Suicide doctor faced seven complaints: Councillor in Westminster housing scandal also had professional worries. Christian Wolmar reports

THE FORMER councillor who committed suicide because of the inquiry into his role in the Westminster homes-for-votes scandal faced seven serious complaints arising from his work as a doctor.

Dr Mikael Dutt, a consultant for the elderly at St Albans City Hospital, was also the subject of other complaints which have not yet been made formally, according to health workers. One said: 'Many relatives are too old or find it too difficult to complain but I know of several others who have misgivings about care in the elderly unit.' Dr Dutt, a former Tory chairman of Westminster's housing committee, committed suicide last month.

A suicide note blamed the investigation into 'designated council house sales' which found provisionally that he was involved in gerrymandering marginal wards to ensure that they returned Tory councillors in the 1990 local election. Along with nine other officials and councillors, Dr Dutt was deemed to be responsible for losses of pounds 21.5m.

Dr Dutt's note said he felt that with the Westminster case hanging over him, 'I could not do my demanding medical work properly and without this I do not choose to continue living'.

Most of the complaints relate to failure to look after and nurse elderly patients properly at the hospital. However, one complainant, Richard Ross-Langley, was worried that his mother, Esme, 72, who suffered from emphysema, had been given a tranquilliser which had side-effects for elderly patients and people with respiratory problems. She died a week after being admitted to the hospital when she suffered a stroke.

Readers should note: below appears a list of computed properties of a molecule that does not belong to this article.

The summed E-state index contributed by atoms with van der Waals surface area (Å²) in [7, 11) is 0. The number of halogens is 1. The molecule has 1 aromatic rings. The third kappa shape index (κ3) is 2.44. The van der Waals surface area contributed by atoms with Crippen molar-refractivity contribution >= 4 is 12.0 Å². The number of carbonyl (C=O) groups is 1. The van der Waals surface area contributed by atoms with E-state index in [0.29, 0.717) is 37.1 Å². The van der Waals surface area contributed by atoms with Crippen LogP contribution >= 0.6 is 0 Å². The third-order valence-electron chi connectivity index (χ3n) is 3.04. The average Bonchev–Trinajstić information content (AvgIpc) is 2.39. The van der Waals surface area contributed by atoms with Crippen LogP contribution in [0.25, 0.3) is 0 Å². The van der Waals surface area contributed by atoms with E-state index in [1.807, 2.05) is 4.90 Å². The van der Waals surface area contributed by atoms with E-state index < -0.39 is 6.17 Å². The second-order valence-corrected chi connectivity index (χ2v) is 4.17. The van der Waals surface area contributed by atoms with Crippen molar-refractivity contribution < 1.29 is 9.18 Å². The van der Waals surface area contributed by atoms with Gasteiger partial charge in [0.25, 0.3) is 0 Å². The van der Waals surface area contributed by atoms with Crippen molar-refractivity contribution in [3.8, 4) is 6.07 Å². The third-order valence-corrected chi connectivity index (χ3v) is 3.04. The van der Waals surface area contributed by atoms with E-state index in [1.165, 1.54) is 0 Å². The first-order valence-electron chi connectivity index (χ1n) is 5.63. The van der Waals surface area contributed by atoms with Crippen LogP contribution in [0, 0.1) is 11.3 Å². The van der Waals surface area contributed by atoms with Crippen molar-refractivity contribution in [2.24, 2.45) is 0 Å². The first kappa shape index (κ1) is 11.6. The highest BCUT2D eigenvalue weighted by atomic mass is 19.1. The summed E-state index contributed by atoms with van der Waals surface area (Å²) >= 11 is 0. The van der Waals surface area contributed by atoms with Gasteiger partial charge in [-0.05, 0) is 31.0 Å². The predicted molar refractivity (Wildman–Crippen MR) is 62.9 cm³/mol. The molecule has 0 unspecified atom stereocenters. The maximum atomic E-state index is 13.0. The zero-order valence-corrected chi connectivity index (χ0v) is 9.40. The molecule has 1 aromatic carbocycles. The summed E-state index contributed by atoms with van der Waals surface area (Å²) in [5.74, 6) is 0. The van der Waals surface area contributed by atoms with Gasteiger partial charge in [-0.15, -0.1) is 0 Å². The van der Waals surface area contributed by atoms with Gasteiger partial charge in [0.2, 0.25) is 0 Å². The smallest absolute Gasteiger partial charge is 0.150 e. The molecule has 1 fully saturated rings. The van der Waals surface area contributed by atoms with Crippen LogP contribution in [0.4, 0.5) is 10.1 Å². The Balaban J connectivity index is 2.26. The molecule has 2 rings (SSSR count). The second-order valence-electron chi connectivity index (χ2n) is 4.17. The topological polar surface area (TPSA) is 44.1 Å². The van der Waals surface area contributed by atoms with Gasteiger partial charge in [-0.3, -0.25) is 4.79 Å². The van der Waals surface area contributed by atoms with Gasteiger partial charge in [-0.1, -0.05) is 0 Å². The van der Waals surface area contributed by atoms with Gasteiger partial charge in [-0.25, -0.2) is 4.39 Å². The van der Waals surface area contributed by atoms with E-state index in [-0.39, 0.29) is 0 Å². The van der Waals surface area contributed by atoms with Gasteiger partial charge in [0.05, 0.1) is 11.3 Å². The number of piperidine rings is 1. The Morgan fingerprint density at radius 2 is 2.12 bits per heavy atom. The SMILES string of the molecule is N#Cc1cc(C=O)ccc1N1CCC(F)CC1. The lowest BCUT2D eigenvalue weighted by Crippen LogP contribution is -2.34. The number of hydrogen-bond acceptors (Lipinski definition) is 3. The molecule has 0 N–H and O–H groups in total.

But when a letter Mr Ross-Langley wrote saying he was considering a complaint found its way to Dr Dutt, he received a reply from Peter Carter-Ruck, the libel lawyer, pressing him to withdraw the allegations.

North West Herts Community Health Council took the unusual step yesterday of issuing a news release to correct press coverage which implied Dr Dutt only faced three complaints.

The council wants the complaints procedure to go ahead despite Dr Dutt's death. There has been concern about cuts at St Albans and at its higher level of complaints compared with the neighbouring care unit for the elderly at Hemel Hempstead.

As the consultant, Dr Dutt was responsible for patients in the elderly care unit at St Albans. A health worker said: 'This is really an unusually high number of complaints. As the doctor in charge, he should have done something about standards at the hospital.'

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